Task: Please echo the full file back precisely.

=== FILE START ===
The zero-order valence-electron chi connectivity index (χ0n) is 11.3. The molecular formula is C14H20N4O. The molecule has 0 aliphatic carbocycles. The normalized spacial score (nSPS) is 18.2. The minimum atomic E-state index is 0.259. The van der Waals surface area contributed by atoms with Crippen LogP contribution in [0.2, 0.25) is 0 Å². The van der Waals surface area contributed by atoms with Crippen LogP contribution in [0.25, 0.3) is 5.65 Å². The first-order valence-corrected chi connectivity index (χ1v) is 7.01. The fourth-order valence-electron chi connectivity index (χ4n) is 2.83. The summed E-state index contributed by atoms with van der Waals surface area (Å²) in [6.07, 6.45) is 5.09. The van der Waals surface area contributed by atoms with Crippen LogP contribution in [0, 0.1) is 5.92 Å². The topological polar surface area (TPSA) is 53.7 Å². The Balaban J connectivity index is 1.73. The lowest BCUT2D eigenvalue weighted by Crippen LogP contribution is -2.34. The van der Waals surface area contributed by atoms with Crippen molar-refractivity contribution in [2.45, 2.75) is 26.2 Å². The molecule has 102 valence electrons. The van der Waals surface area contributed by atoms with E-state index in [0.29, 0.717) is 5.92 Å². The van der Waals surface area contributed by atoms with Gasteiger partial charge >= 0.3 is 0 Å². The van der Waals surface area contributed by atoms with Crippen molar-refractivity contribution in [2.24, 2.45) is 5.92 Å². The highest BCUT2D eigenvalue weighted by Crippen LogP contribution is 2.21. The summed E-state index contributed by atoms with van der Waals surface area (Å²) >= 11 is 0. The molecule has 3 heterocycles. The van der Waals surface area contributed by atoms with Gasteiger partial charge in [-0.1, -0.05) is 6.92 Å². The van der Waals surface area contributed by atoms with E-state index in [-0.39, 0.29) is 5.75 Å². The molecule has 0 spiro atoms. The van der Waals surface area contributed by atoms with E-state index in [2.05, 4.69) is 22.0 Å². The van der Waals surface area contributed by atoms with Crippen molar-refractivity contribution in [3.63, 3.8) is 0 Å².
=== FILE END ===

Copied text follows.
The zero-order valence-electron chi connectivity index (χ0n) is 11.3. The molecular formula is C14H20N4O. The molecule has 0 aliphatic carbocycles. The normalized spacial score (nSPS) is 18.2. The minimum atomic E-state index is 0.259. The van der Waals surface area contributed by atoms with Crippen LogP contribution in [0.2, 0.25) is 0 Å². The van der Waals surface area contributed by atoms with Crippen LogP contribution in [0.25, 0.3) is 5.65 Å². The first-order valence-corrected chi connectivity index (χ1v) is 7.01. The fourth-order valence-electron chi connectivity index (χ4n) is 2.83. The summed E-state index contributed by atoms with van der Waals surface area (Å²) in [6.07, 6.45) is 5.09. The van der Waals surface area contributed by atoms with Crippen LogP contribution in [0, 0.1) is 5.92 Å². The topological polar surface area (TPSA) is 53.7 Å². The Balaban J connectivity index is 1.73. The lowest BCUT2D eigenvalue weighted by Crippen LogP contribution is -2.34. The van der Waals surface area contributed by atoms with Crippen molar-refractivity contribution in [2.45, 2.75) is 26.2 Å². The molecule has 102 valence electrons. The van der Waals surface area contributed by atoms with E-state index in [0.29, 0.717) is 5.92 Å². The van der Waals surface area contributed by atoms with Gasteiger partial charge >= 0.3 is 0 Å². The van der Waals surface area contributed by atoms with Crippen molar-refractivity contribution in [2.24, 2.45) is 5.92 Å². The highest BCUT2D eigenvalue weighted by Crippen LogP contribution is 2.21. The summed E-state index contributed by atoms with van der Waals surface area (Å²) >= 11 is 0. The molecule has 3 heterocycles. The van der Waals surface area contributed by atoms with Gasteiger partial charge in [-0.1, -0.05) is 6.92 Å². The van der Waals surface area contributed by atoms with E-state index in [-0.39, 0.29) is 5.75 Å². The molecule has 0 spiro atoms. The van der Waals surface area contributed by atoms with E-state index in [2.05, 4.69) is 22.0 Å². The van der Waals surface area contributed by atoms with Crippen molar-refractivity contribution in [3.63, 3.8) is 0 Å².